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Company internet policy on my personal laptop

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#1 Bella B

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Posted 02 July 2011 - 07:31 PM

My company requires us to provide our own laptop. We had to sign an internet policy that says we cannot visit any unauthorized sites (I have no idea what this means) or download anything illegal. They didn't explain it very well but they did say that even if I am not connected to the company network, I could get in trouble. For instance, if I go home at night and download illegal movies, I could be fired. Apparently they can tell somehow? The next morning when I go hook up to the company network, how do they know?

I am NOT downloading anything illegal, but I don't know where to draw the line. I watch streaming video a lot on legitimate sites. This should be ok right?

I do not understand how they can tell what I did when I wasn't even hooked up to the company network.

can anyone explain?

Oh, and can they read my personal email? let's say I'm on my lunch hour & check my AOL mail. Can they read it?


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#2 rigel



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Posted 02 July 2011 - 08:24 PM

This sounds more like you need to be speaking with a personal/civil liberties lawyer.

My personal opinion - okay.

If this is your personal laptop that you purchased with you own money, then what you do at home is none of your work's business. When you connect that computer to a work network, or use internet services at home supplied by your place of employment, Then you must abide by their rules - or acceptable use policy (AUP).

With that said, what you do in your own time does reflect on your work place. I work for a school district. If an employee does something unprofessional - like get involved with a student via a messenger service or social networking site (at home - off the clock) like Facebook, then the employer can fire the employee for violating ethical behavior clauses. If you are not doing anything that isn't illegal in the eyes of the law, then I do not see where your workplace can supersede that on your own time.

Personal e-mail - If you are on their network, yes they can legally monitor it (read it). For our email - school email - we have to archive every e-mail that comes into our system for three years. Even if you use your own e-mail service, you are still using their network - corporate property - and they have the right to monitor. If you are in a secure area - development / corporate electronic properties then your will really be under a microscope as they protect vital corporate interests.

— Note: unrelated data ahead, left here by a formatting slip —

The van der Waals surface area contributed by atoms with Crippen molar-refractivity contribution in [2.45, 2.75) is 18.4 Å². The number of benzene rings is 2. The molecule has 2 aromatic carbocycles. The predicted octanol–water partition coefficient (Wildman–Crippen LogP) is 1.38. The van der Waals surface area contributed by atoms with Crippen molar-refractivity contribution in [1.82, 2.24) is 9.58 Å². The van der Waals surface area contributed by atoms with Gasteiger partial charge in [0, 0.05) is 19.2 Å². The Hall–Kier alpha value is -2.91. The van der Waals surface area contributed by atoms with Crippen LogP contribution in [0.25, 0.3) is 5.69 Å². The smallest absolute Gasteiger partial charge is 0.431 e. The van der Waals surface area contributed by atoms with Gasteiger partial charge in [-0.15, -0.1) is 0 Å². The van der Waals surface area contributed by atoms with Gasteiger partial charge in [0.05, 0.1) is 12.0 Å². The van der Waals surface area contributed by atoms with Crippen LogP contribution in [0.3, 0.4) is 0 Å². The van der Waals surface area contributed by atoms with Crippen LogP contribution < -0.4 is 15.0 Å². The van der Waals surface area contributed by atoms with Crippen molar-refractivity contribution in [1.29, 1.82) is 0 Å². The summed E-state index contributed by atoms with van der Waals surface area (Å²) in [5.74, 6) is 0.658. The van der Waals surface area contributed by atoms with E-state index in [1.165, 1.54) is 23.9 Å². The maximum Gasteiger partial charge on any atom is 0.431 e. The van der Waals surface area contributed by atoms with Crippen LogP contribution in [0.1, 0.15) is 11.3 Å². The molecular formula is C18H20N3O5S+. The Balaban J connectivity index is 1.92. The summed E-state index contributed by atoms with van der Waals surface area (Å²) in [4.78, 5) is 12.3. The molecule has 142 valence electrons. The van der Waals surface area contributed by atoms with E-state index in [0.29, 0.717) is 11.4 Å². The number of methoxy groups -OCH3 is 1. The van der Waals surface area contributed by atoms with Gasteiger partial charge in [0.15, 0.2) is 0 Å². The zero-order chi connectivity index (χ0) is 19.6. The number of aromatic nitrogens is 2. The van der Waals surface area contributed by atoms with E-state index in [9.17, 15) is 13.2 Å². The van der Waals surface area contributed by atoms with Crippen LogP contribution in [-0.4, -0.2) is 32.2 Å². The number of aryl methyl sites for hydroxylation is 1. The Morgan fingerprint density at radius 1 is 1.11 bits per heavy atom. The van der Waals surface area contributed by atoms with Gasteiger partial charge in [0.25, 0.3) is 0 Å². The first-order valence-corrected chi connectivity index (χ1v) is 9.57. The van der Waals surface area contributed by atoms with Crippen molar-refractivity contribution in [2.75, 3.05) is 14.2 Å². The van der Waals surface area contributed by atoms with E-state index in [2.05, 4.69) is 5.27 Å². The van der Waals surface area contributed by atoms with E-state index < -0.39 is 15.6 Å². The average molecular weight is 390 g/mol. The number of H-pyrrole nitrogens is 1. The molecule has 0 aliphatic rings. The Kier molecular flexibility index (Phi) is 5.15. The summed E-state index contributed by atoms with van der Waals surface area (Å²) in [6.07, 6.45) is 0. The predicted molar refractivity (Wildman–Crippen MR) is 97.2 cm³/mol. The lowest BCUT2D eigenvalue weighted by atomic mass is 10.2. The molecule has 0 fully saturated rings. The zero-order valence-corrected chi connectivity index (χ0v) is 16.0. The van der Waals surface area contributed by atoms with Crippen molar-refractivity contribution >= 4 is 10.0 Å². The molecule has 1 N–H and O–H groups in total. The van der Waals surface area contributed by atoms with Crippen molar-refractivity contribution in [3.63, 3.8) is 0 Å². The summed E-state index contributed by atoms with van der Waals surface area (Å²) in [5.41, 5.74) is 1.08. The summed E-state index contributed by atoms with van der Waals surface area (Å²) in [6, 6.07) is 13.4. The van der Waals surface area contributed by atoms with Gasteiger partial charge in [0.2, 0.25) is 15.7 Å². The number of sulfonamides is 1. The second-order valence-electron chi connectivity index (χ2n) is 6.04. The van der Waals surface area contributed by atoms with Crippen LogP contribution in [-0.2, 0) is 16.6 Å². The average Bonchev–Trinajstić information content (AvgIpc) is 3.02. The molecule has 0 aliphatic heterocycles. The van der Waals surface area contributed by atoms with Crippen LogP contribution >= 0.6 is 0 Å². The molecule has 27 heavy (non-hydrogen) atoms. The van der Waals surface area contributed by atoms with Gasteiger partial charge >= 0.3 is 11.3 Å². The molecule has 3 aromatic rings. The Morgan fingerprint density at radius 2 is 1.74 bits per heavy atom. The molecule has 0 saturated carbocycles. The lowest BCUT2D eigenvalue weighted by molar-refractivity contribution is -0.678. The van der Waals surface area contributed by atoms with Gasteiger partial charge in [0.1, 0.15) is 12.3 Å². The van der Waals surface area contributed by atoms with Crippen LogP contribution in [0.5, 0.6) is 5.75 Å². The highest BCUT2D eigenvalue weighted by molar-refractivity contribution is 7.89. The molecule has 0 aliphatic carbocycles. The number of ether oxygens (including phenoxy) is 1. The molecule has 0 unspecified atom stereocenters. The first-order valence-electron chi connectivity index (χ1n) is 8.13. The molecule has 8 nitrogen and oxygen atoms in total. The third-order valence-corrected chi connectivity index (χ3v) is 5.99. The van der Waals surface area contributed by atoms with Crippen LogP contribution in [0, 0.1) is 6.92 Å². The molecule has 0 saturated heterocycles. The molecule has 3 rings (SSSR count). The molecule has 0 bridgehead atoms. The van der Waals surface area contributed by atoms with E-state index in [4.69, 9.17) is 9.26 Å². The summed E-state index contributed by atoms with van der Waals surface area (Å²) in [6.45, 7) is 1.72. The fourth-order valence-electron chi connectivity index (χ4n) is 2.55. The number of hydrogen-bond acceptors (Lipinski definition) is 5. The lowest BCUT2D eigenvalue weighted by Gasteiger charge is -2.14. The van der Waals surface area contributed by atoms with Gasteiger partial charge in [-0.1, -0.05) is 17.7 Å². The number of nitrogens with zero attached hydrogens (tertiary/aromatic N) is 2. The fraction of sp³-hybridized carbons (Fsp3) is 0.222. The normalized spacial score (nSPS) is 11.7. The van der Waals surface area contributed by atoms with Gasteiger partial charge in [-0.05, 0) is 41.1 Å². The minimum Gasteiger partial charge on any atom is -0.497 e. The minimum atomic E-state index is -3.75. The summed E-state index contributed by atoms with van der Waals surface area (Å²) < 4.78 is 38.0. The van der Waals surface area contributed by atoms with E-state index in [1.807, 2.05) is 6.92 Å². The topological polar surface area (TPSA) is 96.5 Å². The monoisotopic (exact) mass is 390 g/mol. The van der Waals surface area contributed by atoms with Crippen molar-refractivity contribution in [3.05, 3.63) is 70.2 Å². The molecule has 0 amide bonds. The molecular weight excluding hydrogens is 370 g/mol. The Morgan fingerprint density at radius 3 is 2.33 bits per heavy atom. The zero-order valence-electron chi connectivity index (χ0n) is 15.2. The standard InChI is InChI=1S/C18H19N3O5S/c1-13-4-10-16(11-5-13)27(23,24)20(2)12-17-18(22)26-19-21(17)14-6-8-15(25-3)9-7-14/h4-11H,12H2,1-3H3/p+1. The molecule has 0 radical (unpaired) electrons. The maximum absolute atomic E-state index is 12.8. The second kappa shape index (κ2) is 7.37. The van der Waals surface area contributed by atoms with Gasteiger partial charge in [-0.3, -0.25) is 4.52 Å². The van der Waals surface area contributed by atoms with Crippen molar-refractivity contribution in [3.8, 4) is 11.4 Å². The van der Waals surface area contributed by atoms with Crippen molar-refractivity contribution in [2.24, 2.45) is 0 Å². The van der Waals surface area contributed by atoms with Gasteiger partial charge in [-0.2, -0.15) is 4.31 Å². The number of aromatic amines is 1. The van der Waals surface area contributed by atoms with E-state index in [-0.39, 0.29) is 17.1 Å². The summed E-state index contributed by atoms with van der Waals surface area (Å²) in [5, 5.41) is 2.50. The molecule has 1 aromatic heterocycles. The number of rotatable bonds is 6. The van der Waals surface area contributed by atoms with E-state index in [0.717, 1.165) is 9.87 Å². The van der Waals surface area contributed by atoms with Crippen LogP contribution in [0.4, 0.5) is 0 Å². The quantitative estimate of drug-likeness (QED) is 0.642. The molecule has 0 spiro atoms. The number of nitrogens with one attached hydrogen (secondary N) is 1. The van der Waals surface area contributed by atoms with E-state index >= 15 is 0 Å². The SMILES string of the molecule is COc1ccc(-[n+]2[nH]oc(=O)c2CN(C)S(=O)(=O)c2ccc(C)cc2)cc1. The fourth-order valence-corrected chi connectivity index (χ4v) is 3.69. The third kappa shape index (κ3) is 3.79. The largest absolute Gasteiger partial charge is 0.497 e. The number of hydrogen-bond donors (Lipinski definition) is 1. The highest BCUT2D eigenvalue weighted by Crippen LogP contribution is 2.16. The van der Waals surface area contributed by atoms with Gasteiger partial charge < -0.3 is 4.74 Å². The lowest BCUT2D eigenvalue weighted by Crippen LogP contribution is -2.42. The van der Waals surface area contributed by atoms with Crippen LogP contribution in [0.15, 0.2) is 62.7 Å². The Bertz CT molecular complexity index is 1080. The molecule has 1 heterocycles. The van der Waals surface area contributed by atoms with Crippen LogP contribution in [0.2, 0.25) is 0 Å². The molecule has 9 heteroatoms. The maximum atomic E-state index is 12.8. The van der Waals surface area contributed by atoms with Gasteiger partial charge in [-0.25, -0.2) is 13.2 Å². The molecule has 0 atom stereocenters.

My words only scratch the surface.

I would advise you to get a copy of your work's AUP - in writing to make sure you understand everything being asked of you. Ask your supervisor for clarification of any policy you do not understand - in writing if necessary if needed.

Good luck... trust me when I say I am on the side of civil liberties.


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#3 Capn Easy

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Posted 06 July 2011 - 08:30 PM

You're in the US, right? In that case, if you were told this would be a "condition of employment" before you were hired then, yes, it probably is legal and probably can be enforced. Checking with a lawyer is always a good idea in order to understand the dynamics of the situation, and maybe to learn some other options.

If you simply want to ensure privacy with regard to internet use and email, it might be easiest to pick up an inexpensive used computer, and that would probably be cheaper than a consultation with a lawyer.

Good luck.

EDIT: By the way, please don't consider any of this as an indication that I believe your employer is being either reasonable or rational -- just that it's probably legal. I was in a similar position once, many years ago. Seriously, good luck.

Edited by Capn Easy, 06 July 2011 - 08:33 PM.

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